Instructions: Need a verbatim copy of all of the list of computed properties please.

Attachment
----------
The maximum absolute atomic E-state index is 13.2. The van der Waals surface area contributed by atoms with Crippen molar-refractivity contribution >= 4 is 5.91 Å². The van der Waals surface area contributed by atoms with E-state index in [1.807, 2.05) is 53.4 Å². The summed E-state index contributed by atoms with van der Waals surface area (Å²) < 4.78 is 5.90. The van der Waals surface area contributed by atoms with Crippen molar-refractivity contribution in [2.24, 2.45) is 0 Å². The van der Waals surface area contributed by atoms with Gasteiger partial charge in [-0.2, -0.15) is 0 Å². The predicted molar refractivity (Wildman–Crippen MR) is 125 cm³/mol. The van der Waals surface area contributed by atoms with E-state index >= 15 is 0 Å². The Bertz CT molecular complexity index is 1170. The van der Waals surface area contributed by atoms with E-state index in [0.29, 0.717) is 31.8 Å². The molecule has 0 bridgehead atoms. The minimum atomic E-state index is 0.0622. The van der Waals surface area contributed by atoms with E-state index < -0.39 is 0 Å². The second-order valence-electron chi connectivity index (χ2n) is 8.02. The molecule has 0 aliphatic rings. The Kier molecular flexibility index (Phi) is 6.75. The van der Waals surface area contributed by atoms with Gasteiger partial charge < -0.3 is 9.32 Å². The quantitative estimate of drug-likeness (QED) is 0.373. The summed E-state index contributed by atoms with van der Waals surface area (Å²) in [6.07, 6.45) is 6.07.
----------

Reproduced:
The maximum absolute atomic E-state index is 13.2. The van der Waals surface area contributed by atoms with Crippen molar-refractivity contribution >= 4 is 5.91 Å². The van der Waals surface area contributed by atoms with E-state index in [1.807, 2.05) is 53.4 Å². The summed E-state index contributed by atoms with van der Waals surface area (Å²) < 4.78 is 5.90. The van der Waals surface area contributed by atoms with Crippen molar-refractivity contribution in [2.24, 2.45) is 0 Å². The van der Waals surface area contributed by atoms with Gasteiger partial charge in [-0.2, -0.15) is 0 Å². The predicted molar refractivity (Wildman–Crippen MR) is 125 cm³/mol. The van der Waals surface area contributed by atoms with E-state index >= 15 is 0 Å². The Bertz CT molecular complexity index is 1170. The van der Waals surface area contributed by atoms with E-state index in [0.29, 0.717) is 31.8 Å². The molecule has 0 bridgehead atoms. The minimum atomic E-state index is 0.0622. The van der Waals surface area contributed by atoms with E-state index < -0.39 is 0 Å². The second-order valence-electron chi connectivity index (χ2n) is 8.02. The molecule has 0 aliphatic rings. The Kier molecular flexibility index (Phi) is 6.75. The van der Waals surface area contributed by atoms with Gasteiger partial charge < -0.3 is 9.32 Å². The quantitative estimate of drug-likeness (QED) is 0.373. The summed E-state index contributed by atoms with van der Waals surface area (Å²) in [6.07, 6.45) is 6.07.